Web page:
Late Payments/Foreclosure

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By PETER ROSENTHAL, President
V.I.P. Trust Deed Company

As I often indicate, these columns are generated by common daily problems that develop between borrowers and lenders, i.e. trustors and beneficiaries. A very, very common MISCONCEPTION is that the lender has to wait ninety days before starting a foreclosure. No such thing could be further from the truth. That comment from a borrower is usually combined with a threat to the lender along the lines of “you have no right to foreclose – if you do, I’ll sue you”. Before you get into a fight (of any kind) be sure you’re standing on FIRM GROUND and that your weapon is bigger than the lender’s. The punch line of one of my favorite jokes is “see, he’s even so stupid he even shows up to gun fights with a knife”.

There are many, many types of loans and lenders in California. FHA and VA have certain “guidelines”. Most lenders have there own internal guidelines. As a result, very few lenders will file a Notice of Default on a payment that is less than thirty days delinquent, depending on the type of loan and the payment history of the borrower. Some harsh lenders will file a Notice of Default on the 11th or 16th day of a delinquency. Although we strongly recommend against this “quick trigger” behavior, there is nothing “illegal” about it other than Fannie Mae, Freddie Mac, FHA-VA guidelines as indicated above.

The reason some people believe that a lender can’t start a foreclosure for 90 days is that they are confusing the Notice of Default filing with the actual process. The foreclosure process itself involves filing a Notice of Default, allowing three months or more to elapse, and then filing a Notice of Trustee Sale. Though the process is technically three months for the Notice of Default period and at least twenty-one days for the sale period, the total foreclosure process takes approximately four months.

If the lender is acting improperly, by all means consult with a REAL ESTATE attorney for further advice: the attorney will be able to deal with the lender. In the event the lender is on solid ground, do not get pigheaded. The costs of the foreclosure are paid for by the BORROWER. These costs are merely added to the amounts due in the foreclosure. Additionally, some income property borrowers pick fights with the lenders and immediately find that the foreclosure includes the appointment of a receiver to collect rents and take over management of the property. The court costs and attorney fees to appoint a receiver will cost somewhere between $5,000 – $20,000, and this again gets added to the cost of the foreclosure. In the event that you are really having personality conflicts with your lender, seek out a tactful third party to deal on your behalf.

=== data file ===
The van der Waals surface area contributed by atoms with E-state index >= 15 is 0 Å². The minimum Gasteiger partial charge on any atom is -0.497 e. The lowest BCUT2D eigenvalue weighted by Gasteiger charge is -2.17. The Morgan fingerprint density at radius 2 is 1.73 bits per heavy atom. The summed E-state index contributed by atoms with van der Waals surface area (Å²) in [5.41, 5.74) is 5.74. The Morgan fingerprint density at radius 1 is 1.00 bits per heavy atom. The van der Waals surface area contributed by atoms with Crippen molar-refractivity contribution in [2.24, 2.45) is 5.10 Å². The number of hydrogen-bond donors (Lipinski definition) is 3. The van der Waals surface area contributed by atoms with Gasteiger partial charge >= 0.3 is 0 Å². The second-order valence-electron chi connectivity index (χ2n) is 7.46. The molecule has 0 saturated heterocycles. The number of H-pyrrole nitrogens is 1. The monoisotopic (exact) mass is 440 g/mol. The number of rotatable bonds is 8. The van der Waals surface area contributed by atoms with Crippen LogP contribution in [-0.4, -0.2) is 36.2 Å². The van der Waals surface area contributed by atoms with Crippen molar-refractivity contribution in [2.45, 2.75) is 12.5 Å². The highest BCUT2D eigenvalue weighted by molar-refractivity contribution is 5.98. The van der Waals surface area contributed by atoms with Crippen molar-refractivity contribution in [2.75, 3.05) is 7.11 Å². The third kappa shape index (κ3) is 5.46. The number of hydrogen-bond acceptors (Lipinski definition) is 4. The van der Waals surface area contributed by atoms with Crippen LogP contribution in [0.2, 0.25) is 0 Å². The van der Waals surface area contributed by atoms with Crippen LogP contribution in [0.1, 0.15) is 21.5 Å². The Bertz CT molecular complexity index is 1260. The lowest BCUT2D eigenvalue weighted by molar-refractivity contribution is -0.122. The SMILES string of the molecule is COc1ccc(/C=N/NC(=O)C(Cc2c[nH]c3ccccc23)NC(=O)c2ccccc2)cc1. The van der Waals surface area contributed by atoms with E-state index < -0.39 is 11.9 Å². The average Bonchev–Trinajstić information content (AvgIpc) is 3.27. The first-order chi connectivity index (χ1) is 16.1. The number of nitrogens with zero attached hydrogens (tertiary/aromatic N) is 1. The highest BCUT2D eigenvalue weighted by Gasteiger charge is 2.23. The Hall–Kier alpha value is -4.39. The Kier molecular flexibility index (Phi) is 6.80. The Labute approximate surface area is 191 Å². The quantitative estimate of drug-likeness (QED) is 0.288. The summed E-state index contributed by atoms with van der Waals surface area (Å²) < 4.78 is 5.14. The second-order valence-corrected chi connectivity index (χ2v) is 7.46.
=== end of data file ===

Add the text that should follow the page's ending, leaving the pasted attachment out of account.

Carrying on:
In the best of all worlds, a lender will not be overly harsh and the borrower will pay promptly and will remain communicative during the life of the loan. It’s a breakdown of the communication process that necessitates attorneys and the huge costs that follow. This is indeed unfortunate. If the borrower is not on firm ground a court fight can be disastrous as the borrower ends up paying for two attorneys, i.e. the borrower’s and the lender’s. Remember that a lender usually has a legitimate reason to start a foreclosure for a myriad of reasons. A borrower may be current on payments, but behind on taxes; current on the second trust deed, but delinquent on the first, etc. etc.

Although this article sounds totally one-sided, i.e. “borrower beware”, it’s also a reminder for lenders to try to communicate and work out problems. Once in a while a lender will instruct a trustee to file a Notice of Default for vindictive reasons. Though I indicated above that lenders have MOST of the weapons, I would not want to be in the shoes of a lender who filed a Notice of Default against a recently widowed homeowner who was sixteen days late in a payment involving a property where the lender had “plenty of equity”. If I wished to paint this lender in a worse light, let me add that the widow had contacted the lender and promised to personally deliver all delinquent amounts on the seventeenth day. The lender obviously said, “Bah Hum Bug”. Obviously, this is an absurd hypothesis but, in reality, vindictive lenders shoot themselves in the foot on a daily basis.

Some private party lenders are unsophisticated and consider a late payment a personal insult. The story usually goes something like, “I pay my bills on time and I have my own monthly obligations”. Once unsophisticated lenders understands that this is merely a business decision they can look at it in a different light. For instance, if a monthly payment is $1,000, and the payment comes in 21 days late, the lender is realistically “forced” to lend the borrower $1,000 for a three week period. If the lender would have placed that money in a bank account at a GENEROUS 6% interest rate, they have lost 21 days at $.16 a day, i.e. $3.36. The borrower, on the other hand, usually has to pay a late fee of 6%, ten days, i.e. $60. Often this will not pacify a private lender who takes borrower lateness personally. Borrowers don’t usually subject themselves to late fees and pay late purposely.

Let’s keep the communication lines open. Remember, the lender usually has a loaded gun (the foreclosure process) and the note contains an attorney’s fee provision. Don’t get into that fight, it probably will be too costly.

Peter Rosenthal
VIP Trust Deed Company